Saturday, December 09, 2006

Letters, and emails, and text messages...oh, my!


I've had to write a few letters recently. Not the old-fashioned handwritten stuff, mind you. A modern letter: sit down and type something on the computer, print it out, run an envelope through the printer, stuff the letter in, apply a stamp, take it to the mailbox. That kind of letter. And it dawns on me that I've become lazy about written communication.

When I was drafted (yes, Virginia, there once was a draft) and sent to serve as a medical officer in the Azores, I was separated from my wife and young son. In the three months it took for me to secure housing for them, I wrote every day--long, handwritten letters. Letters full of news, letters that carried my love for them across the ocean. And they wrote me back. Those were the days when correspondence meant something, because letters were the product of direct effort. Sure, there were business letters, knocked out on an IBM Selectric or even a Royal manual typewriter, but personal letters were handwritten.

Then came the computer, and writing a letter became easier. Type it, hit a few buttons, assemble the finished product. That's when handwritten letters began to go the way of the dinosaur. When email came along, it was great. Open your mail utility, grab an address from your address book, dash off a few words, hit a button. Easy as pie. Use it for personal notes, for business, even (my mother would faint) thank you notes. So easy, and seemingly about as permanent as letters written in the sand of a beach. Only when a few lawsuits and Federal investigations revealed that records of prior emails could be retrieved did some people begin to be more careful about what they committed to the information highway.

Now we have text messaging. My phone is capable of this mode of communication, but it's a painfully slow process for me, and I use it infrequently. I haven't really caught on to the shorthand that converts "My flight arrived on time. I miss you and love you. Let me hear from you," to "Arrvd OK, Luv U, Txt me."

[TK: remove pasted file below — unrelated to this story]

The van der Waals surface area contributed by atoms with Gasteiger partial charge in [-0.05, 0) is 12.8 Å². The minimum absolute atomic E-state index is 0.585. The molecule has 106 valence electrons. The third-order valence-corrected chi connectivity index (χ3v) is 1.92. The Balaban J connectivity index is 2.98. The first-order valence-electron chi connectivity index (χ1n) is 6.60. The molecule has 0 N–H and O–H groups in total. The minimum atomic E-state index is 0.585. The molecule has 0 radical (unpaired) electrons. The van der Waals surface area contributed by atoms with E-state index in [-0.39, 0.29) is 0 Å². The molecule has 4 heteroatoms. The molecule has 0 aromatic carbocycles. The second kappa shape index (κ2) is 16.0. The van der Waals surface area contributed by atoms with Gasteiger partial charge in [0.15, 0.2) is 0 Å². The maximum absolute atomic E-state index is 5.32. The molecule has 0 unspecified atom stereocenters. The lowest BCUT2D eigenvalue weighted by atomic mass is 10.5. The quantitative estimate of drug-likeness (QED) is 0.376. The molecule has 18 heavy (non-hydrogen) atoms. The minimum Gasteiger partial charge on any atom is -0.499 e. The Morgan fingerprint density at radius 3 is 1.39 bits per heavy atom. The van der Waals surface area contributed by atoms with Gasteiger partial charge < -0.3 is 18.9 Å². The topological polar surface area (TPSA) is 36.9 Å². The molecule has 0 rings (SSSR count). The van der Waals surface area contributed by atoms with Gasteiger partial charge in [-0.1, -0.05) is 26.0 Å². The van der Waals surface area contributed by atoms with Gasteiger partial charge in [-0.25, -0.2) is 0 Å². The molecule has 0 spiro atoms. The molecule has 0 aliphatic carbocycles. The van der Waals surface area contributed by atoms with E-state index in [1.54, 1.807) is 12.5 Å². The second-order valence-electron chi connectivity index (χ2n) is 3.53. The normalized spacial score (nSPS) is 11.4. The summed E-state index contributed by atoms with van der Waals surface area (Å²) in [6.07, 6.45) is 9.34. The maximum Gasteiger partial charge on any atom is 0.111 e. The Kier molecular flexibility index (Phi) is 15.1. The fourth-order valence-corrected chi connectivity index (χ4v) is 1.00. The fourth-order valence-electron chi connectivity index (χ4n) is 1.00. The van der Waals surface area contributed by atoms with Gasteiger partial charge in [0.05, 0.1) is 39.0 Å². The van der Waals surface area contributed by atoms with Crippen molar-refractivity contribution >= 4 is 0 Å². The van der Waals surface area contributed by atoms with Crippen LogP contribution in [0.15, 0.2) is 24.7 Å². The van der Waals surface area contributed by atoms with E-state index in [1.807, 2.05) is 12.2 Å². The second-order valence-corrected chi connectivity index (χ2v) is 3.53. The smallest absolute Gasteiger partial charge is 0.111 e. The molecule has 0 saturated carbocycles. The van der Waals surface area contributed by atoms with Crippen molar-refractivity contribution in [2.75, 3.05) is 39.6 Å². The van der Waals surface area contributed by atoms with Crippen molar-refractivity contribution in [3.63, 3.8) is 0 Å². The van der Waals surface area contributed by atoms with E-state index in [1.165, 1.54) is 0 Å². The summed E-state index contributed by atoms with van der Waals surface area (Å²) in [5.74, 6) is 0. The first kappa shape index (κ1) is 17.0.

So, other than the inexorable decline of our civilization, is there a point to this diatribe? I think so. Words are important. They're important enough to require thought before they're spoken, or committed to paper, or even typed onto a keyboard and sent forth into the world. As writers, and especially as writers who have a Christian worldview, our words are the currency of our trade. They are a reflection of who we are, as well as what we do. Whether we are writing an article, a short story, a novel, a non-fiction work, or a letter to a loved one, we should strive to make the finished product our best effort.

And that's my last word on the subject.

4 comments:

Susan Barnes said...

Even when I'm writing an email I strive for my best writing. I'm not sure if this is a good thing or not because it takes so much longer. Maybe I'd write more if I wasn't so fussy.

Richard L. Mabry, MD said...

Susan,
Thanks for stopping by. A writer, more than anyone else, should choose his or her words carefully, whether in an email, an article, a story, or a book. After all, we're wordsmiths.
And it's not just a matter of being good practice for a writer to do so. I think that taking care in composing emails is an act of civility, something that has become rare in our modern day society.

Anonymous said...

Do those above-mentioned letters still exist? An interested party awaits your answer . . .

Love, Your Daughter

Richard L. Mabry, MD said...

Ann,
As I explained just now in a more detailed (and private) email, the letters were lost, most likely when things had to be stored at the time Cynthia was able to join me overseas. I wish they still existed.